by Tina Blue
December 30, 2001
"Street writing" is what I call the writing techniques that I teach to my English 101 students here at Kansas University (and that I elaborate in the articles on this website). I call my techniques "street writing" because, like street fighting techniques, they aren't pretty. Street writing is more concerned with "winning" than with observing the niceties of form, many of which are just elaborate ways to spend time "clearing the desk" rather than getting down to the business of actually writing the darned essay.
One of the most insurmountable barriers for many inexperienced writers (and sometimes even for experienced ones) is fear. Fear of the blank page. Fear of getting started. Fear of not having enough ideas or information to flesh out an essay. Fear of making mistakes. Fear of making a fool of oneself. Above all, fear of being judged.
Unfortunately, most of the techniques taught in writing courses for choosing a topic, defining a thesis, getting started, organizing an essay, fleshing out ideas, writing an introduction or a conclusion, polishing style, and correcting mechanical errors really don't work all that well. In fact, the best thing I can say about them is that they are easy to write about, so endless writing texts can be cranked out explaining them; and they are easy to devise exercises for, so endless classroom hours can be filled with the illusion that something useful is being accomplished.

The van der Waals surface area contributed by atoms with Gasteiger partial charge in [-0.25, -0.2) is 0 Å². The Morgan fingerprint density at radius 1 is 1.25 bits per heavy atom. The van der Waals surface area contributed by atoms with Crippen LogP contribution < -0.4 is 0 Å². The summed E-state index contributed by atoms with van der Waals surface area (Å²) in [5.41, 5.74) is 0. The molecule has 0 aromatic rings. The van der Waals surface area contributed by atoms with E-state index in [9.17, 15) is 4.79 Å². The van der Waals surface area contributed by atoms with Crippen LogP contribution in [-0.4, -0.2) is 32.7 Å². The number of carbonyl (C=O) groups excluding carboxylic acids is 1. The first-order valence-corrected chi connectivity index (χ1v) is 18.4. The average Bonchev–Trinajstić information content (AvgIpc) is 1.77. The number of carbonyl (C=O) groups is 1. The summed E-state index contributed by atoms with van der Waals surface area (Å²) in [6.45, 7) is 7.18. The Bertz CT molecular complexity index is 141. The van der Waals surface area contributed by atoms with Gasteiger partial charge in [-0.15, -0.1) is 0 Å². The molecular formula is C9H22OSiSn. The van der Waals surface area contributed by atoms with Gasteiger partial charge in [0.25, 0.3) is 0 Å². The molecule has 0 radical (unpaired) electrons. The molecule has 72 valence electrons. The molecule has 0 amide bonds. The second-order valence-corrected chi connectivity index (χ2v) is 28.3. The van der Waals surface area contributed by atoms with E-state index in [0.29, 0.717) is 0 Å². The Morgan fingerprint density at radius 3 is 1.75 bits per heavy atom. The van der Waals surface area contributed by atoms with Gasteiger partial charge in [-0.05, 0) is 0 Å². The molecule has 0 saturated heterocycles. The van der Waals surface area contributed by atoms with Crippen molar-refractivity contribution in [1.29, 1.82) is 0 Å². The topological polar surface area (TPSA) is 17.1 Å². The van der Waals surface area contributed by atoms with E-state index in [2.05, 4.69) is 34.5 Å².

But, hey, if these techniques actually worked, then students wouldn't be such crummy writers--and writing wouldn't be such a nightmare for them. Right?
What students need--actually, what all sorts of writers need--are down and dirty (read "practical") writing strategies that produce results, that get the writer from his starting point (usually an essay assignment) to a finished product, with a minimum of wasted effort along the way.
In other words, they need to learn street writing.